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Increased nocturnal secretion of ACTH and cortisol in obsessive compulsive disorder.

Authors
  • Kluge, Michael
  • Schüssler, Petra
  • Künzel, Heike E
  • Dresler, Martin
  • Yassouridis, Alexander
  • Steiger, Axel
Type
Published Article
Journal
Journal of psychiatric research
Publication Date
Dec 01, 2007
Volume
41
Issue
11
Pages
928–933
Identifiers
PMID: 17049559
Source
Medline
License
Unknown

Abstract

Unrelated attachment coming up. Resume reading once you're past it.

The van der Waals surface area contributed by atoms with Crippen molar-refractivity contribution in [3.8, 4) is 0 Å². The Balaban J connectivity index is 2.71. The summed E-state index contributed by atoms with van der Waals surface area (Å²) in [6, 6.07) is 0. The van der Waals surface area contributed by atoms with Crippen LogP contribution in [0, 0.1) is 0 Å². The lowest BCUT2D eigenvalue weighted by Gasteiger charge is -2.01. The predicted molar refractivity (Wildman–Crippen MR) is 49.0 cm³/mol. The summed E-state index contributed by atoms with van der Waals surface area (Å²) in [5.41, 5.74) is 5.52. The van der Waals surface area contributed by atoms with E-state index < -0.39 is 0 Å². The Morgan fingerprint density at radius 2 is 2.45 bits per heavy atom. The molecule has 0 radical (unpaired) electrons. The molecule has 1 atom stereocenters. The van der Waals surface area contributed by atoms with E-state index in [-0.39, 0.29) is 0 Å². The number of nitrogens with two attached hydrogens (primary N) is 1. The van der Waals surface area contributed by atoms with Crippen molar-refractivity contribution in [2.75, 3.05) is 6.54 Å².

Information on the function of the hypothalamic-pituitary-adrenal (HPA) axis, the main mammalian system of stress response, in obsessive compulsive disorder (OCD) is inconsistent. In this study, nine inpatients with a DSM-IV diagnosis of OCD without comorbid major depression (Yale-Brown Obsessive Compulsive Scale [Y-BOCS] score >15; HAMD-21 total score 16) and nine healthy matched controls were included. Blood of patients (seven males; 31.8 +/- 9.3 years, Y-BOCS: 27.3 +/- 4.3, HAMD-21: 13.3 +/-1.9) and controls (seven males, 31.6 +/- 9.1 years) was drawn every 20 min between 23:00 and 7:00 h during sleep using a long catheter for later ACTH and cortisol analysis. Secretion patterns of cortisol and ACTH were similar in both groups, in OCD, however, at a higher level. Area under the curve plasma concentrations of both ACTH (p<0.05) and cortisol (p<0.005) were significantly greater in patients with OCD (ACTH: 674.3 +/- 57.4; cortisol: 2148.4 +/-271.7) than in controls (ACTH: 460.2 +/- 61.0; cortisol: 1191.2 +/- 124.1). In conclusion, our findings suggest that the activity of the HPA axis in patients with OCD is increased compared to healthy controls.

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